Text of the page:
Shale is quite a dynamic substance once you think about it. Remember learning about sedimentary rocks in high school? Shale is a type of sedimentary rock that’s fine-grained, and is commonly called a “mudstone.” This is because it’s formed out of the compaction of silt and clay–or in other words, what we would normally call mud.
Despite the nickname, shale is quite mighty. One of the cool things about this sedimentary rock is that it’s laminated–which basically means that it’s made up of many thin layers. Because of this, cracking shale remains a relatively easy task to accomplish.
Now we’ve probably all heard the word “shale” tossed around in the news when talking about energy. Surprisingly, energy from shale can be extracted in a variety of ways. Cracking shale, as mentioned previously, is one of the key ways to extracting something called oil shale.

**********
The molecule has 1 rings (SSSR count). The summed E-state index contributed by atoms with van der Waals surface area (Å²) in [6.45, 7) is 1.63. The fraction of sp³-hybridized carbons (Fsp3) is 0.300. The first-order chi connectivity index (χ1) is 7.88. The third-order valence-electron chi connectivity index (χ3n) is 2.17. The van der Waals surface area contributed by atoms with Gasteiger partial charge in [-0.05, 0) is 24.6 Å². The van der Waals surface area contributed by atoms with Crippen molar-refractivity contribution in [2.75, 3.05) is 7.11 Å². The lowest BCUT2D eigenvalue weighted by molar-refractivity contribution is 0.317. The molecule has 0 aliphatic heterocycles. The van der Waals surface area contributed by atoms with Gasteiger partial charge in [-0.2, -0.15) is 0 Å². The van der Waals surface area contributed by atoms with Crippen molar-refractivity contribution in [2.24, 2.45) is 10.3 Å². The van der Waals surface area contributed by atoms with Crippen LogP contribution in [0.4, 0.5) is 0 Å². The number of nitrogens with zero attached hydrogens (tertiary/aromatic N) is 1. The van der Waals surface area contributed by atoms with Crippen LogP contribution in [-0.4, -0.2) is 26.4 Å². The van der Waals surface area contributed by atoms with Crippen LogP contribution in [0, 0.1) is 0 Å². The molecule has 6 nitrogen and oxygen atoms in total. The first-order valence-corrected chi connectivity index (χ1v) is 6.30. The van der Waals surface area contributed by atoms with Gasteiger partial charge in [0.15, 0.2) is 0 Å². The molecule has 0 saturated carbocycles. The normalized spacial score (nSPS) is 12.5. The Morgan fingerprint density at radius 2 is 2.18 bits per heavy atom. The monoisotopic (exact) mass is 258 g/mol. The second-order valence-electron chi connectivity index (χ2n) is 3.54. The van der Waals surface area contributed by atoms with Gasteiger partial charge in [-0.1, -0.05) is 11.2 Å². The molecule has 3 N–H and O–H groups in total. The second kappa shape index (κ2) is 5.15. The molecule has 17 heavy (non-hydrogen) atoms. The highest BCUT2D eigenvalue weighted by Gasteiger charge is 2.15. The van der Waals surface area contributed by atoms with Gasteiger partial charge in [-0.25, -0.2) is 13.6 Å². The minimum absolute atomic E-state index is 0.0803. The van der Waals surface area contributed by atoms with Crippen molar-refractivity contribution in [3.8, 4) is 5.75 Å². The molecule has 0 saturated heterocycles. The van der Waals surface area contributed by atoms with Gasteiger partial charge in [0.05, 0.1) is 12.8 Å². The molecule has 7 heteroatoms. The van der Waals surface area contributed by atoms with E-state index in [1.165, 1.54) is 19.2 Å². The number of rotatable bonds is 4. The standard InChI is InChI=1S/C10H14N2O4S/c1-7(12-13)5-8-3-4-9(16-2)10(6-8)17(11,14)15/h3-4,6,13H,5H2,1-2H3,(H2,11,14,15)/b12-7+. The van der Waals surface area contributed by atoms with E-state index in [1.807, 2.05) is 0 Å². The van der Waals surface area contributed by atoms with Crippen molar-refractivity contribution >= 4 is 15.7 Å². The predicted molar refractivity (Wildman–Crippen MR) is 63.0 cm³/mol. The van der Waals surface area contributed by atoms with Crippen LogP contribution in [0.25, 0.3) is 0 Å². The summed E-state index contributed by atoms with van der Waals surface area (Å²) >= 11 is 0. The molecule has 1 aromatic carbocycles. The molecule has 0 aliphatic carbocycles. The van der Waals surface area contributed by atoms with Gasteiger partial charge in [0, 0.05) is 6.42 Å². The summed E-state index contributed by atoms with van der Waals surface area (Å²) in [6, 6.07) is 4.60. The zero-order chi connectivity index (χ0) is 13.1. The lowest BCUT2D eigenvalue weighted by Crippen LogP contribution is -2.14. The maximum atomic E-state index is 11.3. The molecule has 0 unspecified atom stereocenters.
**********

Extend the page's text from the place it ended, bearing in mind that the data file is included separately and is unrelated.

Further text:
Oil shale are literal pieces of solid rock with oil embedded inside. When heated, these pieces of rocks release the oil from within, which is called shale oil. That’s right, you just switch the words around.
Shale oil literally flows like water and is a substitute for conventional crude oil. It can be mined from pockets in the earth, or extracted from rock as mentioned previously.
Lastly, there’s something called shale gas, which is natural gas extracted via the process of fracking in shale rock formations underground.
With three different varieties of energy associated with it, shale remains a viable option when considering substitutes for crude oil.